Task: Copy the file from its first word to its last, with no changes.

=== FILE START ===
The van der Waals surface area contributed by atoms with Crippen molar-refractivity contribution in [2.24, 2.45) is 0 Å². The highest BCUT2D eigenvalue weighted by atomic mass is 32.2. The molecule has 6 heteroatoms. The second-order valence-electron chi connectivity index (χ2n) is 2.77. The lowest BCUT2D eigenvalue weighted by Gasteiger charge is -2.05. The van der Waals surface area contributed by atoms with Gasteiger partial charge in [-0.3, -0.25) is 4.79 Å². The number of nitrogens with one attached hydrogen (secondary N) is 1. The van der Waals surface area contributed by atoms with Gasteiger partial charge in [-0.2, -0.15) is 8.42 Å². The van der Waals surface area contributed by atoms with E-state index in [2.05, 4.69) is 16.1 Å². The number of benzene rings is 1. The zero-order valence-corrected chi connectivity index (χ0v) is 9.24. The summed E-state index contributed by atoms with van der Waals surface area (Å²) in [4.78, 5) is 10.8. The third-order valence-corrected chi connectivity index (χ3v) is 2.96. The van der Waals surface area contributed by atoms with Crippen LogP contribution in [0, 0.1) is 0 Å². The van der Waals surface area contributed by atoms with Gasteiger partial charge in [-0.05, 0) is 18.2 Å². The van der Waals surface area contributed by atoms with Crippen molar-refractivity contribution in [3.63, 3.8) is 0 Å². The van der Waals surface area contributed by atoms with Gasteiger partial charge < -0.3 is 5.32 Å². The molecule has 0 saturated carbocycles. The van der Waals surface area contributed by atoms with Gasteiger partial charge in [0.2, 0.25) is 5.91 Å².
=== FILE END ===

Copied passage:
The van der Waals surface area contributed by atoms with Crippen molar-refractivity contribution in [2.24, 2.45) is 0 Å². The highest BCUT2D eigenvalue weighted by atomic mass is 32.2. The molecule has 6 heteroatoms. The second-order valence-electron chi connectivity index (χ2n) is 2.77. The lowest BCUT2D eigenvalue weighted by Gasteiger charge is -2.05. The van der Waals surface area contributed by atoms with Gasteiger partial charge in [-0.3, -0.25) is 4.79 Å². The number of nitrogens with one attached hydrogen (secondary N) is 1. The van der Waals surface area contributed by atoms with Gasteiger partial charge in [-0.2, -0.15) is 8.42 Å². The van der Waals surface area contributed by atoms with E-state index in [2.05, 4.69) is 16.1 Å². The number of benzene rings is 1. The zero-order valence-corrected chi connectivity index (χ0v) is 9.24. The summed E-state index contributed by atoms with van der Waals surface area (Å²) in [4.78, 5) is 10.8. The third-order valence-corrected chi connectivity index (χ3v) is 2.96. The van der Waals surface area contributed by atoms with Crippen LogP contribution in [0, 0.1) is 0 Å². The van der Waals surface area contributed by atoms with Gasteiger partial charge in [-0.05, 0) is 18.2 Å². The van der Waals surface area contributed by atoms with Crippen molar-refractivity contribution in [3.63, 3.8) is 0 Å². The van der Waals surface area contributed by atoms with Gasteiger partial charge < -0.3 is 5.32 Å². The molecule has 0 saturated carbocycles. The van der Waals surface area contributed by atoms with Gasteiger partial charge in [0.2, 0.25) is 5.91 Å².